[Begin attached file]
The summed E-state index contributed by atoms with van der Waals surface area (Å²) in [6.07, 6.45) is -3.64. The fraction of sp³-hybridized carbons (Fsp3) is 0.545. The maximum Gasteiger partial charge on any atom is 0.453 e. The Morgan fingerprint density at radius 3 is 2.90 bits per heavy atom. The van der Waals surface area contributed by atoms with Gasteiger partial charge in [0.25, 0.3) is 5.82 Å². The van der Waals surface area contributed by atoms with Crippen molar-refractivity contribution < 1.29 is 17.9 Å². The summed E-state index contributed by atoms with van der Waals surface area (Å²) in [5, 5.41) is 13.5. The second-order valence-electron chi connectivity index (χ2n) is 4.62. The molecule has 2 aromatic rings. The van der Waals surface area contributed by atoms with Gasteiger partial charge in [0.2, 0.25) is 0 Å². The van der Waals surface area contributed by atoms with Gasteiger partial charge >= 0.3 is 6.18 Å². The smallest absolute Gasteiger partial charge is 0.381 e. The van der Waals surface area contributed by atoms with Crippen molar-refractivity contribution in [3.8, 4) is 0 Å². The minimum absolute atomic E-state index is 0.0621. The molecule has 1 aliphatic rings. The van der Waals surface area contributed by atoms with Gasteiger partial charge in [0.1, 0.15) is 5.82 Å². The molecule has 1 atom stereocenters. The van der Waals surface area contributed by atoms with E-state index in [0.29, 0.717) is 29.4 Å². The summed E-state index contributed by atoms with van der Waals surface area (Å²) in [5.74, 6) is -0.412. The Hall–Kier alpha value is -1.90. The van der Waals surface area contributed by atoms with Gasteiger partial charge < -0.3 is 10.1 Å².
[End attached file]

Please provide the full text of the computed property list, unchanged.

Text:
The summed E-state index contributed by atoms with van der Waals surface area (Å²) in [6.07, 6.45) is -3.64. The fraction of sp³-hybridized carbons (Fsp3) is 0.545. The maximum Gasteiger partial charge on any atom is 0.453 e. The Morgan fingerprint density at radius 3 is 2.90 bits per heavy atom. The van der Waals surface area contributed by atoms with Gasteiger partial charge in [0.25, 0.3) is 5.82 Å². The van der Waals surface area contributed by atoms with Crippen molar-refractivity contribution < 1.29 is 17.9 Å². The summed E-state index contributed by atoms with van der Waals surface area (Å²) in [5, 5.41) is 13.5. The second-order valence-electron chi connectivity index (χ2n) is 4.62. The molecule has 2 aromatic rings. The van der Waals surface area contributed by atoms with Gasteiger partial charge in [0.2, 0.25) is 0 Å². The van der Waals surface area contributed by atoms with Gasteiger partial charge >= 0.3 is 6.18 Å². The smallest absolute Gasteiger partial charge is 0.381 e. The van der Waals surface area contributed by atoms with Crippen molar-refractivity contribution in [3.8, 4) is 0 Å². The minimum absolute atomic E-state index is 0.0621. The molecule has 1 aliphatic rings. The van der Waals surface area contributed by atoms with Gasteiger partial charge in [0.1, 0.15) is 5.82 Å². The molecule has 1 atom stereocenters. The van der Waals surface area contributed by atoms with E-state index in [0.29, 0.717) is 29.4 Å². The summed E-state index contributed by atoms with van der Waals surface area (Å²) in [5.74, 6) is -0.412. The Hall–Kier alpha value is -1.90. The van der Waals surface area contributed by atoms with Gasteiger partial charge < -0.3 is 10.1 Å².